Most Montana schools met rigid federal No Child Left Behind benchmarks last year, but a handful of Gallatin County school districts — including Bozeman, Belgrade and Three Forks — failed, most for the first time.
That’s according to the report of Adequate Yearly Progress released Friday by Montana Superintendent of Public Instruction Denise Juneau.
Juneau released the eighth annual report in compliance with the federal No Child Left Behind Act. According to the report, 73 percent of the state’s public schools met AYP, or 597 of 823 schools.
One goal of No Child Left Behind is to have all students reading and doing math at grade level by 2014. Schools that fail for two consecutive years must offer students a choice to transfer to another public school in the district, according to OPI.
Schools that fail to meet the standards for three consecutive years also must offer extra tutoring or similar services to low-income students who are below grade level.
Schools are required to meet 41 benchmarks on the state test to meet AYP each year. A school’s progress is calculated based on test participation, academic achievement, graduation rates and other statistics. But every few years, the percentage of students who must pass state tests increases.
Also, according to OPI, if a single group of students fails, the entire school does. And if one school in a district fails, the entire district does.
In Gallatin County, the following schools and districts made AYP: Manhattan, Willow Creek, Springhill, Cottonwood, Pass Creek, Monforton, Anderson, Lamotte, Malmborg, Ophir, Amsterdam and West Yellowstone.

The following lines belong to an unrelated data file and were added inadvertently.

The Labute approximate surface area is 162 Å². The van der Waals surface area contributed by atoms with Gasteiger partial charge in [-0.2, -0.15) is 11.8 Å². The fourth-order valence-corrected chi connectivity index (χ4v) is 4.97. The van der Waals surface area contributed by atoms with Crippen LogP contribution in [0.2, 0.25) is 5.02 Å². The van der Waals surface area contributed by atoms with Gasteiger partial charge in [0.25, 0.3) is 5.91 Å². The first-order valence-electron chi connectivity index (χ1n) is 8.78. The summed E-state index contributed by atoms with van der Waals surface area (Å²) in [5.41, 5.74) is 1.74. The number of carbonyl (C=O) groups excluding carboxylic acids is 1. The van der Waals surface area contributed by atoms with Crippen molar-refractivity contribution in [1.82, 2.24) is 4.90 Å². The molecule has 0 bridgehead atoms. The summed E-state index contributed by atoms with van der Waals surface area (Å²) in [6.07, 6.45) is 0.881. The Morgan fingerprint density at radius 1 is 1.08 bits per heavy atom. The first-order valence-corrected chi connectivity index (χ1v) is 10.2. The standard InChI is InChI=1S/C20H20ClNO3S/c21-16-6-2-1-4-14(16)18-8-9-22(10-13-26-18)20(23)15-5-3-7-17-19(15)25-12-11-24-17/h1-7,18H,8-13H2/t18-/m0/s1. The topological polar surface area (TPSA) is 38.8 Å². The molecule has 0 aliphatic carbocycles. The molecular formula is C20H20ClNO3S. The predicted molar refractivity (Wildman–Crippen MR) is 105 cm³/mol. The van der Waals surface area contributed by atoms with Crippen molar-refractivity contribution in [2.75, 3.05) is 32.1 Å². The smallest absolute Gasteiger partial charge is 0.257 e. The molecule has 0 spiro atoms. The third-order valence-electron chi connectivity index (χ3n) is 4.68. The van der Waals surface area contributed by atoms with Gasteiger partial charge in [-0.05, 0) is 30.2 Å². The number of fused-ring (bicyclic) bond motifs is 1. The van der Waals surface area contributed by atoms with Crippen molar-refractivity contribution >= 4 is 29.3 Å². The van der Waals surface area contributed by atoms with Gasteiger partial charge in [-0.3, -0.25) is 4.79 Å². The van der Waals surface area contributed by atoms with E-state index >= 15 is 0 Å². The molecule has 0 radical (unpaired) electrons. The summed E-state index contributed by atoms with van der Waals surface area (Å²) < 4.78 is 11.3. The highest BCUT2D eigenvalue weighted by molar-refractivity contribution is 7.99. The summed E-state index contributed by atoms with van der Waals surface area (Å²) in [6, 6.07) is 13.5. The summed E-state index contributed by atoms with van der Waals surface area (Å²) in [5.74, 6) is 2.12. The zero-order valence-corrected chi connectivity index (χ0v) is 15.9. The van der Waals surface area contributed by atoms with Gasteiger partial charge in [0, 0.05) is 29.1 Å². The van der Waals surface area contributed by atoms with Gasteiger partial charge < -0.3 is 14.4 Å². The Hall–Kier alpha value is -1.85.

In Bozeman’s elementary district, Morning Star, Hawthorne, Irving, Emily Dickinson and Hyalite schools made AYP, while Longfellow and Whittier did not, according to the report. It was the first year Longfellow failed and the second year Whittier failed.
Bozeman High School also failed for the first time, as did both middle schools — Chief Joseph and Sacajawea.
Down the road in Belgrade, where the district operates five school buildings, only one — Ridge View Elementary — made AYP, according to the report. Belgrade High School, Belgrade Middle School, Belgrade Intermediate School and Heck/Quaw Elementary failed. It was the third year of failure for the high school and intermediate school, the first for the middle school and Heck/Quaw.
In Three Forks, grades K-6 made AYP, as did the high school. But grades 7 and 8 failed. Superintendent John Overstreet said he hadn’t reviewed all of the raw data, but that math seems to be where students struggled.
“Every group’s got to pass,” he said. “We have 90 to 95 percent in reading every year, and in math it seems like it’s a little harder test. We’re working on it.”
Belgrade Curriculum Director Gary Kidd said the high school and intermediate school, having failed for a third consecutive year, has been placed on an OPI watch list and families with children attending the schools will receive a letter from the district offering free tutoring to all students.
While the other schools failed to reach AYP due to subgroups like special education and students who receive free meals, the intermediate and high school failed as a whole to achieve math scores, according to state records.
The outcome will require the district to divert state Title 1 money for tutoring and targeting struggling students, Kidd said. The district receives $495,727 in Title 1 funds and 20 percent will go toward tutoring, while 10 percent will be set aside to boost kids in need.
“When we take out the 10 percent for staff development and the 20 percent for tutoring, it does diminish the dollars available for staff,” he said.
The high school has two years before they can be removed from the watch list, but next year the AYP proficiency bar will be raised even more, Kidd said.
“We can do it in reading, but we are a long way in math,” he said.
High school Principal Kevin McNelis said the school will address the issue and target struggling students in an effort to boost scores this year.